Three main categories are presented. Each category consists of these components: with no other household members, with no children under 18, with other adults and children under 18, and age not reported. The subcategory "age not reported" refers to those households for which age was not reported for all household members (excluding householder and spouse if present).
If the sex of the householder is not reported, the composition for the household is not determined; therefore, the household is included in the category "sex of the householder not reported."
Married Couple. Each household in this category consists of the householder and spouse plus another person, if any, all of whom may or may not be related to the householder.
Female Householder. This category includes households with female householders with no spouse present. These householders may be widowed, divorced, separated, or never married. Other related or unrelated people may also live in the household.
Male Householder. This category includes households with male householders with no spouse present. These householders may be widowed, divorced, separated or never married. Other related or unrelated people may also live in the household.
Condition.The following items on building condition were determined by observation by the field representative as he/she approached the building containing the sample unit and walked inside. More than one problem may have been observed for each condition item. The category "Unable to Observe" includes situations in which interviewing may have taken place at night, and the field representative could not see well enough to observe a particular condition.
1. External Walls
*Missing bricks, siding, or other outside wall material includes units in buildings with defects that can only be corrected by extensive repairs such as siding, shingles, boards, brick, concrete, and stucco. Data exclude units in buildings with materials missing temporarily due to repair/construction.
*Sloping or bulging outside walls includes units in buildings with indications of continuous neglect or serious damage to the structure. Data exclude units in buildings with slanting downspouts, sagging shutters, or uneven terrain.
*Major cracks in outside walls includes units in buildings with major open holes or cracks that could allow wind or water to enter the building.
*Loose or hanging cornice, roofing or other material includes buildings with loose trim or roofing material defects. A cornice is a horizontal molding along the top of a wall or building.
*Broken or missing windows includes units in buildings with missing or broken window panes.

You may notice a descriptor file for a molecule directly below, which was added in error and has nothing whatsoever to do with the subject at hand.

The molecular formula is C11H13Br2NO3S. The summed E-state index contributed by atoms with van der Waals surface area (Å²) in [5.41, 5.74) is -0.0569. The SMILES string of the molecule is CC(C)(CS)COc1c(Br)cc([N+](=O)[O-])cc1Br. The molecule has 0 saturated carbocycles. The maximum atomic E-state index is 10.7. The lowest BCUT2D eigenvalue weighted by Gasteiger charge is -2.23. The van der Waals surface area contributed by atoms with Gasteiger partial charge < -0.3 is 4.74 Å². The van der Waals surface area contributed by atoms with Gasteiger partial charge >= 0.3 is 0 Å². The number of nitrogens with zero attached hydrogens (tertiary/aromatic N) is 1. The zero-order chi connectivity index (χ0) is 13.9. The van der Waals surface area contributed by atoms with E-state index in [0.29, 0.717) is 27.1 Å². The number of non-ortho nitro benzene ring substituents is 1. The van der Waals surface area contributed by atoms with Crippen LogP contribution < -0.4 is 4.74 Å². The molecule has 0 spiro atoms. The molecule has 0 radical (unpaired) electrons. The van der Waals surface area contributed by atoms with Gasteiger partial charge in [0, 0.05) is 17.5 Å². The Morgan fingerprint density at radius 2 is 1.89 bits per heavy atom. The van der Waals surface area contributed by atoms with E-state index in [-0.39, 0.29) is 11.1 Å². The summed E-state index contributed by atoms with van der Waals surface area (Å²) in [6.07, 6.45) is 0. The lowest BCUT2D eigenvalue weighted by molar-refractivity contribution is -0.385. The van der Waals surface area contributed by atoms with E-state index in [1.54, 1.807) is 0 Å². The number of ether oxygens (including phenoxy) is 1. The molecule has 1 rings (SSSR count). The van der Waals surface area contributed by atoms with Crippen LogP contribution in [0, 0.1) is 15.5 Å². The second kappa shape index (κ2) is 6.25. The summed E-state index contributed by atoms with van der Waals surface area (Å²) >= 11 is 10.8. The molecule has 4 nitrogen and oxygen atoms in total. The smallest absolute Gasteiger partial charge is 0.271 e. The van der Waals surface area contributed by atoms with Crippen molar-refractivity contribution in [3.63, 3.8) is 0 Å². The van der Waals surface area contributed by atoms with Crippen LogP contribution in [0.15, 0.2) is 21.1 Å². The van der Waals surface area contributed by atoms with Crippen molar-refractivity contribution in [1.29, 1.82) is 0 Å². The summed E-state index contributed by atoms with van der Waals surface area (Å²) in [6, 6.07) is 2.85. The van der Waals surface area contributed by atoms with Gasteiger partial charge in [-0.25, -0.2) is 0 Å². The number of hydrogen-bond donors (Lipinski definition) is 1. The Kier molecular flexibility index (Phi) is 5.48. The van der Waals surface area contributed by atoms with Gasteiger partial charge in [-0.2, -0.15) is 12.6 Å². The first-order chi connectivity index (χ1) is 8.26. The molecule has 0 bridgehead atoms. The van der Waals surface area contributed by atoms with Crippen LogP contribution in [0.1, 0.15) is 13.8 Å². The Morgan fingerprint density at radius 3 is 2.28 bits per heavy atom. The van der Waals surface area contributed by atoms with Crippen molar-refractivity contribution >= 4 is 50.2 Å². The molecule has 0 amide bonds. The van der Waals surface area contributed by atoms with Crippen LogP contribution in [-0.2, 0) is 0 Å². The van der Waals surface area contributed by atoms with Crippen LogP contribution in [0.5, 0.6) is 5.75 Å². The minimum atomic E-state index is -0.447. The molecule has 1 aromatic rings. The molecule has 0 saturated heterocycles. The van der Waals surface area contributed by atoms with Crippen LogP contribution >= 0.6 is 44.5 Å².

*Rotted/loose window frames/sashes includes units in buildings with loose/missing putty, rotted wood, and gaps or cracks where water could penetrate.
*Boarded-up windows includes units in buildings with windows covered with wood, metal, etc. to protect against weather or entry.
3. Stairways (interior and exterior)
*Loose, broken, or missing stair railings includes units in buildings with any railings that are not secured tightly enough to use with complete confidence.
* Loose, broken, or missing steps includes units in buildings with any loose, broken, or missing steps.
* No stairways includes units in buildings without stairways.
* Sagging or sloping floors includes units in buildings with sagging/sloping floors due to excessive wear, age, or possible structural damage.
* Slanted or shifted doorsills or door frames includes units in buildings with slanted or shifting doorsills or frames that may be separating from the door.
* Deep wear in floor causing depressions includes units in buildings with defects that are due to advanced age or excessive use causing depressions in the floor.
* Holes or missing flooring includes units in buildings with defects that may be due to rotten or broken wood, faulty masonry, or rodent damage.
5. Overall Condition of Building
* Building condition is classified as sound, deteriorating, or dilapidated. In the tabulations, deteriorating and sound are combined into the category "not dilapidated," based on the presence of observed defects. Sound buildings have no defects or slight defects only, such as cracked window panes or missing paint. Deteriorating buildings show a lack of proper upkeep that cannot be corrected by the normal maintenance. One or more intermediate defects, such as rotted or loose window frames or broken or missing interior stair risers, would cause a building to be classified as "deteriorating." Dilapidated buildings do not provide safe and adequate shelter to the occupants. A structure was rated dilapidated if it showed one or more critical defects or a combination of intermediate defects or inadequate original construction.
New York City structure class definitions are prepared by the New York City Department of Housing Preservation, Division of Policy Analysis and Research.